MM: Has the Mr. Winkle phenomenon impacted your career as an artist and journalist positively or negatively?
LJR: It has impacted my career as a journalist negatively, because I simply did not have time to do the very demanding editorial assignments after Winklemania hit. That was extremely painful. But I had too much content to produce to fulfill contracts with those who licensed Mr. Winkle images. More importantly, I felt like I had been blessed with a dream muse in Mr. Winkle, whose limited time on earth required my full attention as an artist. That line of thinking ultimately paid off, resulting in Mr. Winkle: Object of Projection, my first solo museum show. So the impact on my art career was undeniably positive.
MM: Do you remember the moment when you realized you had created an Internet sensation with your dog?
LJR: I remember the moment exactly. Being that I had a tiny budget to start mrwinkle.com, I had hired these two adorable geeky computer science students at USC to run some of the technical stuff from their dorm room. The website had been created and had gone live, but a couple weeks had gone by with no action – something the naysayers had warned me would be the more likely outcome of my crazy scheme. After a painful dentist appointment, I stopped by their dorm room for a meeting and knocked on the door. A seemingly rattled voice behind the door said, “Come in.” Entering their cave-like room, both guys were sitting transfixed on their computer screens. “Is something wrong?” I asked nervously. Without getting up, one of them turned his head and looked at me with wide-eyed-deer-in-the-headlights amazement and proclaimed, “Its gone viral.” It was like a funny scene out of John Hughes movie.
MM: I was delighted to find that the Mr. Winkle website is exactly how I remember it from 2001. Visiting it was a total flashback one rarely experiences on the Web. How did you resist the temptation to update mrwinkle.com? And why?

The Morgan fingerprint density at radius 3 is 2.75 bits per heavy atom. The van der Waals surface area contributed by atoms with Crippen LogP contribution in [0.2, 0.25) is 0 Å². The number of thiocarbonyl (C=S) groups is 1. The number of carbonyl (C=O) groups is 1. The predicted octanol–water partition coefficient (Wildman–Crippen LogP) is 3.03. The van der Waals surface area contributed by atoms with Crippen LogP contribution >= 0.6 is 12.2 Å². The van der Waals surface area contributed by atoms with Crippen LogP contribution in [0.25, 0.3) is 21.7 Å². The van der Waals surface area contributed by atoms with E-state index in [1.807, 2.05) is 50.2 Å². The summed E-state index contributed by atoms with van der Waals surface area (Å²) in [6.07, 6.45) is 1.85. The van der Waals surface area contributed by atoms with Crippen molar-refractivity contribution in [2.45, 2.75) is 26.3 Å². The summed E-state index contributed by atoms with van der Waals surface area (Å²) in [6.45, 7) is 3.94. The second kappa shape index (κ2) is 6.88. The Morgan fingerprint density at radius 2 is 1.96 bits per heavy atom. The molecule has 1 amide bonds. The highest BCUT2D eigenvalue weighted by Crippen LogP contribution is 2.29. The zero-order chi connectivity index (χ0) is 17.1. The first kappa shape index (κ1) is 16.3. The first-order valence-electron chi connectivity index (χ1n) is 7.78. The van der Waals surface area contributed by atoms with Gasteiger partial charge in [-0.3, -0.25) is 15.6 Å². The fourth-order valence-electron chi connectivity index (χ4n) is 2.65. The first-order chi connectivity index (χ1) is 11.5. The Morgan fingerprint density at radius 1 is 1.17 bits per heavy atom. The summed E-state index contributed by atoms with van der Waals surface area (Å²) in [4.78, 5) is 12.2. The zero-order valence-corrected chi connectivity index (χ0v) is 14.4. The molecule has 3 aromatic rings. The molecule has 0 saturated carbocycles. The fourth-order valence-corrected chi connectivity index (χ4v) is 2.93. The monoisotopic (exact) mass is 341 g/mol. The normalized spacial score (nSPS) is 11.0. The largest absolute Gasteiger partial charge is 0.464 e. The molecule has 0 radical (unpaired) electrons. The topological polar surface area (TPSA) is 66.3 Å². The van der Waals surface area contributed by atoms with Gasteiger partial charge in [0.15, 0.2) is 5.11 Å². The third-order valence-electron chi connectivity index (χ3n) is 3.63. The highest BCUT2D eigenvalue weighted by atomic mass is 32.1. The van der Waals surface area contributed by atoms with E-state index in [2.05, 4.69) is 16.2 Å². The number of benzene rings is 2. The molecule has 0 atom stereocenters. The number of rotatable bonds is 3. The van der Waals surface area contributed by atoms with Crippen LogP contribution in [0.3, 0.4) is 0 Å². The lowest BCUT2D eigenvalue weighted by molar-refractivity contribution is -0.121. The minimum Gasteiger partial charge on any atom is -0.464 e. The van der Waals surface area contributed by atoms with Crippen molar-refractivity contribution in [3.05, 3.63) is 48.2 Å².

LJR: I resisted the temptation for the same reasons preservationists work to preserve the architecture of historical buildings that are iconic of an era. Once the site became popular and Internet technology began to rapidly advance, there were many professional solicitors urging me to make it “slicker” and more “state of the art." But my mind kept harking back to a piece of fan mail from a man who said he was utterly taken with the weird and endearing “love-craftian” vibe of the site. That handmade sincerity was not only one of the elements that made it popular and unique, but it represented a certain era in early Internet history that I wanted to freeze in time. So often when something becomes popular the very soul of the thing gets obliterated by outside interests who seek to alter or exploit it. I was determined to avoid that.
MM: One of the reasons I started Dog Art Today is to show that dog art is not all kitsch. I have argued that dog art can be fine art. But recently I noticed kitsch is now being celebrated as fine art and I wrote about reconsidering my anti-kitsch crusade. Do you regard your Mr. Winkle oeuvre as kitsch? Do you think kitschy work can be fine art?
LJR: I think just about anything can be art, depending on the breadth and depth of how it is explored, and how it relates to the culture at large. For instance, a ceramic kitsch knickknack of a puppy mass produced in China to sell at Rite Aid is not art. But if a serious artist collects these objects and uses them in her art in a way that transforms not only the objects but the meaning of them themsleves, then it is possibly art – depending on a host of other things like the originality of the artist’s concept, the skill of her execution, etc. The transformational quality is key. For example, Jeff Koons, one of the most prominent contemporary artists of our time, has been using kitsch objects in his art for most of his career, making gigantic sculptures based on them, like his famous gigantic stainless steel bunny inspired by an inflatable toy. The sheer scale of it transforms the original meaning and incites contemplation about the place such objects occupy in our cultural consciousness.
Mr. Winkle is a living kitsch object. But I chose to re-contextualize and transform him in various bodies of work. The resulting artwork does not fit the standard definition of kitsch: something “poorly done” that appeals to “lowbrow” taste (a definition I find condescending and overly simplistic to begin with). In the Mr. Winkle Nature Nudes series, I placed him in settings we usually associate with human nude studies, against rocks, trees, etc. In the Hotel-Motel series, I captured him posing in the kind of gritty and mundane Americana settings one may associate with documentary artists like Stephen Shore or William Eggleston.